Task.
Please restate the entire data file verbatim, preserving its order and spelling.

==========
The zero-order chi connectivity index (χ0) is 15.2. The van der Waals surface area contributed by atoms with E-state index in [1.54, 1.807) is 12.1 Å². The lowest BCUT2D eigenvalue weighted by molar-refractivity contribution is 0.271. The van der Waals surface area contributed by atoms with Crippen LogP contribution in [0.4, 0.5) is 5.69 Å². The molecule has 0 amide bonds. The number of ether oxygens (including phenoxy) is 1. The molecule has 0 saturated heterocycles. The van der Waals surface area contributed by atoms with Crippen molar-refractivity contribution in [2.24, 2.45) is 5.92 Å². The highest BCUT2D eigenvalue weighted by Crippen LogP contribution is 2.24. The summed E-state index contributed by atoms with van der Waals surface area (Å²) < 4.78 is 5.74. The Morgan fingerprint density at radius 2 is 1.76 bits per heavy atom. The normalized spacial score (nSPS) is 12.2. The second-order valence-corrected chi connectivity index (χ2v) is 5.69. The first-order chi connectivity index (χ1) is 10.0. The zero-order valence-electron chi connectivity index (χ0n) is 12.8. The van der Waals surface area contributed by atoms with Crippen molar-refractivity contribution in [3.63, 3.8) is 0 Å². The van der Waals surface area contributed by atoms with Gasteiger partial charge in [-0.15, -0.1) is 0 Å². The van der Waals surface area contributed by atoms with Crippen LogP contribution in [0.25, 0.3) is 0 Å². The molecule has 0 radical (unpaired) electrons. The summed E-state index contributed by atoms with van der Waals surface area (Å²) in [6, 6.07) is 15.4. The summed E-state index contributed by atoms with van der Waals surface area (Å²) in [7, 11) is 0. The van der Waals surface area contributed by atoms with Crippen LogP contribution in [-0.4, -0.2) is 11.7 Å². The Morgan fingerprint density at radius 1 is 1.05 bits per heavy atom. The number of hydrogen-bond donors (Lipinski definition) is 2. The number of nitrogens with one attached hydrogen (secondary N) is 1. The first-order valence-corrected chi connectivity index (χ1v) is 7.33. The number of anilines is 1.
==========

The zero-order chi connectivity index (χ0) is 15.2. The van der Waals surface area contributed by atoms with E-state index in [1.54, 1.807) is 12.1 Å². The lowest BCUT2D eigenvalue weighted by molar-refractivity contribution is 0.271. The van der Waals surface area contributed by atoms with Crippen LogP contribution in [0.4, 0.5) is 5.69 Å². The molecule has 0 amide bonds. The number of ether oxygens (including phenoxy) is 1. The molecule has 0 saturated heterocycles. The van der Waals surface area contributed by atoms with Crippen molar-refractivity contribution in [2.24, 2.45) is 5.92 Å². The highest BCUT2D eigenvalue weighted by Crippen LogP contribution is 2.24. The summed E-state index contributed by atoms with van der Waals surface area (Å²) < 4.78 is 5.74. The Morgan fingerprint density at radius 2 is 1.76 bits per heavy atom. The normalized spacial score (nSPS) is 12.2. The second-order valence-corrected chi connectivity index (χ2v) is 5.69. The first-order chi connectivity index (χ1) is 10.0. The zero-order valence-electron chi connectivity index (χ0n) is 12.8. The van der Waals surface area contributed by atoms with Crippen molar-refractivity contribution in [3.63, 3.8) is 0 Å². The van der Waals surface area contributed by atoms with Gasteiger partial charge in [-0.15, -0.1) is 0 Å². The van der Waals surface area contributed by atoms with Crippen LogP contribution in [0.25, 0.3) is 0 Å². The molecule has 0 radical (unpaired) electrons. The summed E-state index contributed by atoms with van der Waals surface area (Å²) in [6, 6.07) is 15.4. The summed E-state index contributed by atoms with van der Waals surface area (Å²) in [7, 11) is 0. The van der Waals surface area contributed by atoms with Crippen LogP contribution in [-0.4, -0.2) is 11.7 Å². The Morgan fingerprint density at radius 1 is 1.05 bits per heavy atom. The number of hydrogen-bond donors (Lipinski definition) is 2. The number of nitrogens with one attached hydrogen (secondary N) is 1. The first-order valence-corrected chi connectivity index (χ1v) is 7.33. The number of anilines is 1.